Interesting HuffPo piece to mention: dude writes about getting a journalism school – or, j-school – master’s degree and whether or not it’s worth it.
I read it, thought it was okay, if a bit short of much more than personal stuff, and then started thinking.
“Sooo, am I glad I got my j-school master’s?” I asked myself.
Well, let’s see – there’s the stuff in the piece, and its comments, about going to this or that school and therefore having connections. Yeah, I got connections, lots of ‘em, with my fancy Syracuse University S.I. Newhouse School of Public Communications piece o’ paper, which currently resides in storage, incidentally, along with the equally schmancy BFA from SFAI.
Thing is, the news industry has changed so much – far worse than anyone could’ve imagined – that if I’d ever gone to school, undergraduate, graduate or otherwise, with the thought of the big bucks shining in me peepers, I obviously got it very wrong. Continue reading “Was J-School Worth It?”→
On December 21, 1988, 259 souls were torn from the cold night and thrown six miles to the terra firma of Lockerbie, Scotland, as the 747 they were in was blasted to pieces. Part of the fuselage with 60 passengers inside landed between houses, a jet engine crashed to earth on the other side of town, while a wing vaporized three houses and its 11 occupants after bursting into a fireball, leaving nothing but a crater.
In Lockerbie, they’ll describe that night as hell on earth, a nuclear-seeming holocaust. One woman nearly vomits at the smell of leather – she was a child, and her mother carried her, screaming, through the flames and raining fuel while wearing a leather jacket.
Bodies, body parts, contents and pieces of the plane, luggage, presents, teddy bears and jet fuel rained down, covering an area of more than 800 square miles. Rescuers describe dead found clutching handfuls of grass, others with arms wrapped tight around each other.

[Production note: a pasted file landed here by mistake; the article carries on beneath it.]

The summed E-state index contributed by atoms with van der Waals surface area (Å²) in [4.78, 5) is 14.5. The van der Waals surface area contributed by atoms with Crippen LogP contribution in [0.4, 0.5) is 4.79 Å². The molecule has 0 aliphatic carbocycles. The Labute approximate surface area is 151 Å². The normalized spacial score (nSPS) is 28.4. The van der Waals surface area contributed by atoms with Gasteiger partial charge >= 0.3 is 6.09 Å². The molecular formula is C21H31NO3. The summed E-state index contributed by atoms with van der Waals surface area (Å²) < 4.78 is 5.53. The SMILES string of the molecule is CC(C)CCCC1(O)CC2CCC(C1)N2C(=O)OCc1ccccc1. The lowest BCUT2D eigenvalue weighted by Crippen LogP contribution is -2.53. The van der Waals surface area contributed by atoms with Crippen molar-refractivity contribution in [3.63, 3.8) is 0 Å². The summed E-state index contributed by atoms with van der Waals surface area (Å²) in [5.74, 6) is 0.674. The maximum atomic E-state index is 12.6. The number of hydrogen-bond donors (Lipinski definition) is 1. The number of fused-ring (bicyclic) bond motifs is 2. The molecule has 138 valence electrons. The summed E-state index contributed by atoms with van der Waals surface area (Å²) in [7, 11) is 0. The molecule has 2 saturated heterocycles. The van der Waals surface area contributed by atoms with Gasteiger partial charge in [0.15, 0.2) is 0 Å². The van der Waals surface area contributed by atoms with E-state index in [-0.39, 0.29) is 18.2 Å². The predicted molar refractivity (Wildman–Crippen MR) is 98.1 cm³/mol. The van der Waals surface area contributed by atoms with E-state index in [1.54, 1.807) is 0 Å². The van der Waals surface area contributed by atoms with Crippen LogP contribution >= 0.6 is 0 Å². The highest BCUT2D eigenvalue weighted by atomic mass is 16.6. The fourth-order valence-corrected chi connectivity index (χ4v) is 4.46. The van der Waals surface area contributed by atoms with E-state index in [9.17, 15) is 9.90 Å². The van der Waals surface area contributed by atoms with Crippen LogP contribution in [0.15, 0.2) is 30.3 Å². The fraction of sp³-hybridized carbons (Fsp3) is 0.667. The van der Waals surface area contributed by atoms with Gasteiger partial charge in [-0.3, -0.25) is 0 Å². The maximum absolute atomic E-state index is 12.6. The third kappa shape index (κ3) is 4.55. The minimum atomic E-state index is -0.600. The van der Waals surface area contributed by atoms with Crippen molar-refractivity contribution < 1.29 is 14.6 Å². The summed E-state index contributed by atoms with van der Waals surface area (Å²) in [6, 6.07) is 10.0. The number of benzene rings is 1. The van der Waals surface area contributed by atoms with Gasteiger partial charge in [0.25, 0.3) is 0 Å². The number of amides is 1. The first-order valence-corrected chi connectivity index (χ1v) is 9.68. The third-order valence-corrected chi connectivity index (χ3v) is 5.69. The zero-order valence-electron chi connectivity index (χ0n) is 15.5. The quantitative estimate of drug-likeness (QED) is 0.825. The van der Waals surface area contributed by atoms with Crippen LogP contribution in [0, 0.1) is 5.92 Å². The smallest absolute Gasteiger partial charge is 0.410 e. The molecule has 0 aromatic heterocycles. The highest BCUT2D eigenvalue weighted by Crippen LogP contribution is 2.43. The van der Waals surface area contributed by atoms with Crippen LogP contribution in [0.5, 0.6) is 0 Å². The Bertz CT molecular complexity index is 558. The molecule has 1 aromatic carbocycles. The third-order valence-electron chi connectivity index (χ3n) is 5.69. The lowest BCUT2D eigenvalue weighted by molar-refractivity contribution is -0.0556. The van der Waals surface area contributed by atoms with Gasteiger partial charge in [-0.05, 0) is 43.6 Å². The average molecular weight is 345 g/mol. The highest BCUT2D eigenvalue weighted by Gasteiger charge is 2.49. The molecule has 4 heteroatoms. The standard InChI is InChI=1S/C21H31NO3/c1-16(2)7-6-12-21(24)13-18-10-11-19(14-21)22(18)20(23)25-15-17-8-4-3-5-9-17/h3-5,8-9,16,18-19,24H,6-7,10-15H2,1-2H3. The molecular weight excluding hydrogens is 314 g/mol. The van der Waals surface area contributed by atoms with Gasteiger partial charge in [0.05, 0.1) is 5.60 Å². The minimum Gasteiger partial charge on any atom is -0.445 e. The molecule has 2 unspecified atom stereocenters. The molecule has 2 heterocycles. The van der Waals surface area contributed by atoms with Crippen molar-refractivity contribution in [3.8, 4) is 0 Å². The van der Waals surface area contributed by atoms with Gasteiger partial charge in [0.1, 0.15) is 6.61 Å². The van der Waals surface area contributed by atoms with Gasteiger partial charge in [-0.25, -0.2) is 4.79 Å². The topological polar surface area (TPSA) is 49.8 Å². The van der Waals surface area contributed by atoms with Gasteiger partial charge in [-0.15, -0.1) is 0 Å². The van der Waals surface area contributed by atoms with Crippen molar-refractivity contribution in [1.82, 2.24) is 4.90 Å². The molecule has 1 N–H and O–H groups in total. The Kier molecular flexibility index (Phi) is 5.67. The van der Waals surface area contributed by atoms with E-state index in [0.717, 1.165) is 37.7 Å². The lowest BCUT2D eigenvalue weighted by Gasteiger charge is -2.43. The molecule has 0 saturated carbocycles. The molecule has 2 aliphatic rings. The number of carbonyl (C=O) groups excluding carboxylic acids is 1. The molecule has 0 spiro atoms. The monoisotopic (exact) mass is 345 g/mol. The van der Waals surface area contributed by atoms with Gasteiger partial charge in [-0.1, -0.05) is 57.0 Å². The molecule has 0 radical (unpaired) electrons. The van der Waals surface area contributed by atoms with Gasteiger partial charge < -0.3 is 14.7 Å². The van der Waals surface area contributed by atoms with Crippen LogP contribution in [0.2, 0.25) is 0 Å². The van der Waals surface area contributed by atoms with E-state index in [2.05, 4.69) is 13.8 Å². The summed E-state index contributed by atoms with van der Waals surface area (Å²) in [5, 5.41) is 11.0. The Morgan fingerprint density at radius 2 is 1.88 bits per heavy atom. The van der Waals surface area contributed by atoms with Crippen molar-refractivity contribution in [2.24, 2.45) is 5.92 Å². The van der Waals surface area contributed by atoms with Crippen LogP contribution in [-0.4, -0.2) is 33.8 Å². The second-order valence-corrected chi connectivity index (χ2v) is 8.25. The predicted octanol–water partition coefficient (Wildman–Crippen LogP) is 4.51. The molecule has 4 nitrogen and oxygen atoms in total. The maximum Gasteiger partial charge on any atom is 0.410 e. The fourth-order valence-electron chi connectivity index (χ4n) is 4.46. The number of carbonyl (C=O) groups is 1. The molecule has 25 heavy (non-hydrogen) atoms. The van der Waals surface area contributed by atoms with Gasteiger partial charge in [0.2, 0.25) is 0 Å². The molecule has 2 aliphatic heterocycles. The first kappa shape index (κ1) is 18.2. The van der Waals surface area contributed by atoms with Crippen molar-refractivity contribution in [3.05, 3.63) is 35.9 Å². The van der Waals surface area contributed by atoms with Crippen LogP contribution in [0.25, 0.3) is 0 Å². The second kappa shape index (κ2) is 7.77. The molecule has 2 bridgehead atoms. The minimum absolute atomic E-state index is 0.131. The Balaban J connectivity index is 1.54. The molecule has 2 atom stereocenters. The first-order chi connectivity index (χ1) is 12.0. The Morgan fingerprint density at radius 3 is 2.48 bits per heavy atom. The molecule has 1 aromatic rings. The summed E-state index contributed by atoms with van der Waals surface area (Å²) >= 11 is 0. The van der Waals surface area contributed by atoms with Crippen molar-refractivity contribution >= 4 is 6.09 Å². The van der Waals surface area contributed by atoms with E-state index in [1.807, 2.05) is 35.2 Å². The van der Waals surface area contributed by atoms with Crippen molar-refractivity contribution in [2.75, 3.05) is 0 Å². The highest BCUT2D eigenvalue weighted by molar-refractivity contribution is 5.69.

They say March comes in like a lion. Well, it brought work with it this year, a blessing in this economy.
One of the projects I’m working on is a magazine article about the challenges facing CIOs and CTOs in the current economic and business climate.
I’ve tapped some great minds who occupy these positions. But, as I look at the overall piece, I realize I need more.
More voices, more experiences, more examples of what those in charge of wrangling a company’s technology in today’s workplace are going through, and how that might be different from what they’ve experienced before.
The other thing I want to know is who, exactly, holds these positions. When it comes to the latest in technology, so much of what’s the latest and greatest is scattered in hard drives of young geeks across the country. But, CIOs and CTOs occupy the C-suite – positions traditionally held by those with the most tenure.
With the exception of the youth-led dot.coms, who holds these positions, and why?
If you or someone you know has CIO or CTO in his/her job title, I want to hear from you. I’m putting a call out to the network for anyone interested in becoming part of my article, or just giving me background info, to email me at email@example.com. And soon – I’m wrapping the piece up in the next few days.
Pop the cork, it’s time to celebrate yet another year of crazy copy writing and editing for my favorite long-term client, Bodek and Rhodes.
For those of you not in the know, I left my 9-to-5 corporate gig in the spring of last year to go all freelance, all the time. B&R made it possible with its annual project, a behemoth catalog featuring the corporate, casual, performance and activewear the company sells and imprints for countless companies around the globe.
This year’s paper catalog clocked in at a whopping 417 pages, of which yours truly put her personal stamp on each and every number, character and space on each and every page! It’s a massive project, but the people at B&R are some of the most wonderful, talented and truly amazing people I’ve ever had the good fortune to work with.
And continue to work with. So, I’m about to take a long-needed break for my pixel-shaped eyes, but it won’t last long and I’ll be back to the ol’ freelance grind … in between preparations for the upcoming holidays, of course.
I may be a word nerd, but my first love is art, which I’ll be expressing in the form of hand-made gifts for all my loved ones.
Is this something any of you out there do as well? Especially in light of the current economic climate, is this the first year you’ll be exploring the adage, “It’s the thought that counts” and forgoing the mall, or is this something you do every year?
I’d love to hear from readers out there. In addition to holding a BFA, I’ve always dabbled in a variety of arts and crafts, and these days it’s primarily for my own enjoyment.
But lately, with sites like Etsy.comout there, I’ve been toying with the idea of going legit and selling my creations online. Has anyone had any success, or has maybe thought of taking your creations public, for fun and/or profit?